Understanding insurance and the gig economy

  • To learn how the rise of the gig worker highlights the need for protection.
  • To ascertain the relationship between state benefits and income protection.
  • Understanding the protection priorities for this sector.

Chris Bryce, chief executive of the Association of Independent Professionals and the Self-Employed, says: “There are certain risks that are simply inherent in self-employment, and people need to consider these when starting out on their own.

"As a self-employed person, you aren’t entitled to the same benefits as employees, and you need to arrange things such as insurance yourself.”

No work, no income

The Office for National Statistics (ONS) says 137m working days were lost due to sickness and injury in 2016 at an average of 4 days off per worker.

Statistically, the self-employed are no less likely to get ill, but the loss of earnings mean they are much less likely to take time off.

The ONS statistics show the average worker took 1.9 per cent of the annual working time off due to ill health. When you break this down by employment type, employees took 2.1 per cent of their annual working time off while for the self-employed this is just 1.4 per cent.

A common workplace benefit available to employees is short-term sick pay. Many medium and larger employers will offer anything from five days to several months of sickness absence at full pay. This is separate to statutory sick pay, as the minimum to claim this state benefit is 4 days of consecutive absence. 

Nick Telfer, head of products and propositions at British Friendly, says: “People in employment will generally receive some level of continuing income in the event of being unable to work due to accident or sickness.

"This will either be through statutory sick pay or a benevolent employer, which will help them deal with the impact of the resulting loss of income, at least in the short term. For the self-employed the picture is very different. As soon as they can’t work their income stops.”

Andy Simmons, senior protection specialist at VitalityLife, commented: “Generally speaking, the process of buying protection for someone who is self-employed isn’t much different from those in employment, although insurers may want to see evidence of income, such as three years’ accounts.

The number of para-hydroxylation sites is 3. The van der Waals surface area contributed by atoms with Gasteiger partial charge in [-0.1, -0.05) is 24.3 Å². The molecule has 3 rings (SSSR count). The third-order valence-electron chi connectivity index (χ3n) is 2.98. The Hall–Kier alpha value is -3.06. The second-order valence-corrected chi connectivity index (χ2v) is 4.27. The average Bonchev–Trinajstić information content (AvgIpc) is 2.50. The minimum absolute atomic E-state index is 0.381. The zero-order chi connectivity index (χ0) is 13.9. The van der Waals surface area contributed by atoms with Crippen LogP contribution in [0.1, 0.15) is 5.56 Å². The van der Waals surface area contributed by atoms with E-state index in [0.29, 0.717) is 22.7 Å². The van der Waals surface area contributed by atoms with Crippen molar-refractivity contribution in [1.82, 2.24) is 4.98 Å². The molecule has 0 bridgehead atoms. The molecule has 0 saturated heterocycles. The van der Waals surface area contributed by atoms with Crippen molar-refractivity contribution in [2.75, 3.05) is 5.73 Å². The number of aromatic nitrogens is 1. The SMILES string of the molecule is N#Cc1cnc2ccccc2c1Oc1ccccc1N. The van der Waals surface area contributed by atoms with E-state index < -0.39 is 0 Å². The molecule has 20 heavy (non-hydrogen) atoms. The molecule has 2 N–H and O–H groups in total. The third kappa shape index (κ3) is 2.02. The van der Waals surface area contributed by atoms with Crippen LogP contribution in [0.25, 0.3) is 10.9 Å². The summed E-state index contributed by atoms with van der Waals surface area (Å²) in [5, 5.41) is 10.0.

"For income protection, it may also make sense to choose a shorter deferred period. To give greater financial security, we offer cover starting as early as seven days – and for many conditions we’ll also backdate the payment so claimants can get paid for those seven days too.”

State benefits and the self-employed

As well as potentially missing out on sick pay from an employer, the self-employed do not qualify for statutory sick pay from the government.

Employees who are unable to work through short-term illness can claim £89.35 a week for up to 28 weeks, paid through their employer.


  1. What does Mr Bryce say are "simply inherent" in self-employment?

  2. According to statistics from Scottish Widows, what percentage of the self-employed have life insurance?

  3. Mr Telfer says people in employment can benefit in terms of income from what:

  4. Mr Simmons says it might make sense to choose a shorter deferred period for what insurance?

  5. What does Mr Lakey put "top of the list"?

  6. Mr Telfer says the biggest barriers are cost, lack of transparency in the industry and lack of awareness of the need for cover. True or false?

Nearly There…

You have successfully answered all the questions correctly, well done!

You should now know…

  • To learn how the rise of the gig worker highlights the need for protection.
  • To ascertain the relationship between state benefits and income protection.
  • Understanding the protection priorities for this sector.

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